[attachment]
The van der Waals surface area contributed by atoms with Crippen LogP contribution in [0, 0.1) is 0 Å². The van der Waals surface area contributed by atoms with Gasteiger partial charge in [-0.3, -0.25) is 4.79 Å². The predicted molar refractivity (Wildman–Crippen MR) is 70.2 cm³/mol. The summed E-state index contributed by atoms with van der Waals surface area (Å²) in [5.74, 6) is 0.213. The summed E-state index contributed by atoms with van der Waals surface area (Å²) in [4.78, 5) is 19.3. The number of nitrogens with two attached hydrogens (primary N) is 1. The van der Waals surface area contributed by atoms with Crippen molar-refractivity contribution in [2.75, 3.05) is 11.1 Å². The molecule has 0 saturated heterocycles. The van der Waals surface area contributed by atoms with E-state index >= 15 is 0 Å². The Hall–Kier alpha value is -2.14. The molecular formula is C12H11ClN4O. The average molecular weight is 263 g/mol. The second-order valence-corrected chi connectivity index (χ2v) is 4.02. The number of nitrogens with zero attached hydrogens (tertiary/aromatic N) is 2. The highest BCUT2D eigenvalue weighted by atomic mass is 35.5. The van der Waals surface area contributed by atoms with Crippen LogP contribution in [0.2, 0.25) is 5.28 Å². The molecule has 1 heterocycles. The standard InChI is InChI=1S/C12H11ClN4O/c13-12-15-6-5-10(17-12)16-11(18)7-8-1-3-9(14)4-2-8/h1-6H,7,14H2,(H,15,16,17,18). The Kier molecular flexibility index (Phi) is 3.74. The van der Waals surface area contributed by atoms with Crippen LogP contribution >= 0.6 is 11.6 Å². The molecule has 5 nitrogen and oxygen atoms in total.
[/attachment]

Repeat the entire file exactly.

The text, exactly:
The van der Waals surface area contributed by atoms with Crippen LogP contribution in [0, 0.1) is 0 Å². The van der Waals surface area contributed by atoms with Gasteiger partial charge in [-0.3, -0.25) is 4.79 Å². The predicted molar refractivity (Wildman–Crippen MR) is 70.2 cm³/mol. The summed E-state index contributed by atoms with van der Waals surface area (Å²) in [5.74, 6) is 0.213. The summed E-state index contributed by atoms with van der Waals surface area (Å²) in [4.78, 5) is 19.3. The number of nitrogens with two attached hydrogens (primary N) is 1. The van der Waals surface area contributed by atoms with Crippen molar-refractivity contribution in [2.75, 3.05) is 11.1 Å². The molecule has 0 saturated heterocycles. The van der Waals surface area contributed by atoms with E-state index >= 15 is 0 Å². The Hall–Kier alpha value is -2.14. The molecular formula is C12H11ClN4O. The average molecular weight is 263 g/mol. The second-order valence-corrected chi connectivity index (χ2v) is 4.02. The number of nitrogens with zero attached hydrogens (tertiary/aromatic N) is 2. The highest BCUT2D eigenvalue weighted by atomic mass is 35.5. The van der Waals surface area contributed by atoms with Crippen LogP contribution in [0.2, 0.25) is 5.28 Å². The molecule has 1 heterocycles. The standard InChI is InChI=1S/C12H11ClN4O/c13-12-15-6-5-10(17-12)16-11(18)7-8-1-3-9(14)4-2-8/h1-6H,7,14H2,(H,15,16,17,18). The Kier molecular flexibility index (Phi) is 3.74. The van der Waals surface area contributed by atoms with Crippen LogP contribution >= 0.6 is 11.6 Å². The molecule has 5 nitrogen and oxygen atoms in total.